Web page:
Now that I’m a parent of a sixteen year-old, I shake my head when I think about young Stacia.
At 7am, on the first day of school, August 1984, Stacia was the first passenger to board bus 550 for the trip to Northwood Middle School. She was in 6th or 7th grade. That was my first day on that bus, too. I was a 16 year-old 11th grader. Guess what. I was also the driver.
In the 80’s and earlier, the state of South Carolina allowed 16 and 17 year-old students to drive school buses. After all, not many adults wanted to work the few hours per week and morning/afternoon split schedule for a whopping $3.47/hour. I somehow managed to convince my parents it was a good idea.
After three days of training and passing a drivers test, the school district of Greenville County let me out out on the road. Between the driving school and retrieving the bus from the depot the day before, I had been behind the wheel less than an hour on that first day and probably only 30 minutes of those without adult supervision. I had been driving a car for almost 18 months, but the family 1980 Honda Accord was a bit smaller than the 60 passenger school bus.
At 6:45am that first day, I fired up the bus and drove the 15 minutes to that first stop. It wasn’t terribly far, but I didn’t want to be late and the buses were governed to a maximum speed of 35 miles per hour. One of the precautions of having teen drivers, I suppose.
On arrival, I introduced myself to Stacia and her mom, then we proceeded to the next stop. That was the routine that first day. Drive. Stop. Meet the parents, and, hopefully, instill confidence in them that they weren’t putting their kids on the bus with an ax murderer. Looking back at old photos from that era, those parents must have thought I was 12 years old.
Fortunately, all went well that day and the 359 days of driving that followed those last two years of high school. Despite a fleet of student drivers, I only recall one minor accident among our school’s drivers, and it was not the bus driver’s fault.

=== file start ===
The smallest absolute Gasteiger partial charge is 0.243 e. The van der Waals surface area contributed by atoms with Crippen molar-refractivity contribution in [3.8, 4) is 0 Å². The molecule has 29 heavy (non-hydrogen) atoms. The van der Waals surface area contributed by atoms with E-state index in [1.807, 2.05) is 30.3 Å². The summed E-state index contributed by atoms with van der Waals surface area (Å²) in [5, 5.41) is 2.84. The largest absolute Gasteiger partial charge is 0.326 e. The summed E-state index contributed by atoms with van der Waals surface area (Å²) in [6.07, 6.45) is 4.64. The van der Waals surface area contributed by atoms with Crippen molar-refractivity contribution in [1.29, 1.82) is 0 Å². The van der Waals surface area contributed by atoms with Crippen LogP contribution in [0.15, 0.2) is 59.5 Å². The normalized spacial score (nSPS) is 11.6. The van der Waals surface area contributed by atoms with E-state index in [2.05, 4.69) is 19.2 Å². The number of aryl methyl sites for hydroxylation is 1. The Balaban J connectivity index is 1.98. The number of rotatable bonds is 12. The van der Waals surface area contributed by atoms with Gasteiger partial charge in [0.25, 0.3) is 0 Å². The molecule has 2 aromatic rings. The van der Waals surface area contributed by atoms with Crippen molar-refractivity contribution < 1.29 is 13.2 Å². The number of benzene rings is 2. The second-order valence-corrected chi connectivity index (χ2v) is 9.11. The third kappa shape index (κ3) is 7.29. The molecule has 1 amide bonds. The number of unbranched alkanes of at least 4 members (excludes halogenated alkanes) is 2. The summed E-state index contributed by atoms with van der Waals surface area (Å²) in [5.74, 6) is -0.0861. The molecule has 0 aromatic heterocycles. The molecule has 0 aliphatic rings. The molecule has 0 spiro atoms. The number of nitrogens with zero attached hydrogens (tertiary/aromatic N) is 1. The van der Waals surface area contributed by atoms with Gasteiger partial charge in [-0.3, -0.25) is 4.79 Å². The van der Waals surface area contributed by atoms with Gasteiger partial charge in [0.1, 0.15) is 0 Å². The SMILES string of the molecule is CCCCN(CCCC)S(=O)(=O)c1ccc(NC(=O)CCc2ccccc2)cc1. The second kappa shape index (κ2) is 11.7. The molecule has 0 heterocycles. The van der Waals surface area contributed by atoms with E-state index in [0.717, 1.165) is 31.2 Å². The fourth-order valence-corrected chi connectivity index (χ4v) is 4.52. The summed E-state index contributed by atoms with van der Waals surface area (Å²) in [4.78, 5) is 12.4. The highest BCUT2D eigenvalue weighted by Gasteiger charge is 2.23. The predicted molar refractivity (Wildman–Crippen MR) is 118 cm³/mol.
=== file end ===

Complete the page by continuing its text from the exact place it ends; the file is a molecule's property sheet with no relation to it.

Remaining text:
After my stint as chauffeur extraordinaire, I went on to other part time jobs before finding my current career, but no job has ever given me same satisfaction. I half jokingly tell people that driving a school bus was the best job I ever had. What was not to love? I didn’t have my own car, so by driving the bus, I had free transportation with free gas. Sure, I just had to pick up a few friends along the way, but I was already going that way! We also had to skip the last class of the day to head to the elementary schools for their earlier dismissal time. Awesome. Finally, for someone who played sports, driving worked out great with practice schedules, unlike most other part-time jobs.
Now as a parent myself, I finally realize what made the job so special. Those parents – Mr. and Mrs. Couch, Mr. and Mrs. Connors, Mr. and Mrs. Bradshaw, and the rest, trusted me with some of the most valuable parts of their lives – their children. And I delivered them safe and sound on my watch. Thinking back, I know I took the job seriously, but as a teenager I obviously didn’t have that parental viewpoint. Now that I do, that perspective keeps the fondness of the bus job growing stronger by the years.
Anybody else have some fond or not so fond early job memories? Share them in the comments below.